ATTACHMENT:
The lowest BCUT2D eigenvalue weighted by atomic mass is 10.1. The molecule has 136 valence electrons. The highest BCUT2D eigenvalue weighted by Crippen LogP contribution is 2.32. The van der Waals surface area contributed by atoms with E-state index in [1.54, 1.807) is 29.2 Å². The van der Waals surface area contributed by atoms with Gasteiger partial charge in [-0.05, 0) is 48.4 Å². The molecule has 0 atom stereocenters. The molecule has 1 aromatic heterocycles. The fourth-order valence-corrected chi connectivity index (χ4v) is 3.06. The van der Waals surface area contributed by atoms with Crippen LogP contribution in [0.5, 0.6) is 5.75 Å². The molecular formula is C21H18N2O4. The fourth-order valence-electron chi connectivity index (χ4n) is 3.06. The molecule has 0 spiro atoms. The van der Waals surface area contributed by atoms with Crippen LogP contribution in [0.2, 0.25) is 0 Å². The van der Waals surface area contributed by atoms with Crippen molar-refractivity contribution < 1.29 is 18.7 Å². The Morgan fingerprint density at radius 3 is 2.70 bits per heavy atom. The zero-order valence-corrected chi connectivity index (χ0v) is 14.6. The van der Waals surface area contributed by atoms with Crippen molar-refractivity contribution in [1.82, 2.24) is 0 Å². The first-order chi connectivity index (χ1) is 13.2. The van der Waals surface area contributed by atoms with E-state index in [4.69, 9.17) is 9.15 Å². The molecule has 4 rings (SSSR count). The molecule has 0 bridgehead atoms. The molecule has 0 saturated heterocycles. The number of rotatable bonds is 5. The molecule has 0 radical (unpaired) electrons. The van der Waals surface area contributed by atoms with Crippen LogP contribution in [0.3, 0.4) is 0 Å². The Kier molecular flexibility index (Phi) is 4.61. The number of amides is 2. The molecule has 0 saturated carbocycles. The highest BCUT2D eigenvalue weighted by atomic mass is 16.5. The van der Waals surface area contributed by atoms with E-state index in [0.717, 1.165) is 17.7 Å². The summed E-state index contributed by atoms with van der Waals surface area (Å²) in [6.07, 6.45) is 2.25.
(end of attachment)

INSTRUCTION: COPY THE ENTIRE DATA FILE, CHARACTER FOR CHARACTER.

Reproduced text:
The lowest BCUT2D eigenvalue weighted by atomic mass is 10.1. The molecule has 136 valence electrons. The highest BCUT2D eigenvalue weighted by Crippen LogP contribution is 2.32. The van der Waals surface area contributed by atoms with E-state index in [1.54, 1.807) is 29.2 Å². The van der Waals surface area contributed by atoms with Gasteiger partial charge in [-0.05, 0) is 48.4 Å². The molecule has 0 atom stereocenters. The molecule has 1 aromatic heterocycles. The fourth-order valence-corrected chi connectivity index (χ4v) is 3.06. The van der Waals surface area contributed by atoms with Crippen LogP contribution in [0.5, 0.6) is 5.75 Å². The molecular formula is C21H18N2O4. The fourth-order valence-electron chi connectivity index (χ4n) is 3.06. The molecule has 0 spiro atoms. The van der Waals surface area contributed by atoms with Crippen LogP contribution in [0.2, 0.25) is 0 Å². The van der Waals surface area contributed by atoms with Crippen molar-refractivity contribution < 1.29 is 18.7 Å². The Morgan fingerprint density at radius 3 is 2.70 bits per heavy atom. The zero-order valence-corrected chi connectivity index (χ0v) is 14.6. The van der Waals surface area contributed by atoms with Crippen molar-refractivity contribution in [1.82, 2.24) is 0 Å². The first-order chi connectivity index (χ1) is 13.2. The van der Waals surface area contributed by atoms with E-state index in [4.69, 9.17) is 9.15 Å². The molecule has 4 rings (SSSR count). The molecule has 0 bridgehead atoms. The molecule has 0 saturated heterocycles. The number of rotatable bonds is 5. The molecule has 0 radical (unpaired) electrons. The van der Waals surface area contributed by atoms with Crippen LogP contribution in [0.3, 0.4) is 0 Å². The Kier molecular flexibility index (Phi) is 4.61. The number of amides is 2. The molecule has 0 saturated carbocycles. The highest BCUT2D eigenvalue weighted by atomic mass is 16.5. The van der Waals surface area contributed by atoms with E-state index in [0.717, 1.165) is 17.7 Å². The summed E-state index contributed by atoms with van der Waals surface area (Å²) in [6.07, 6.45) is 2.25.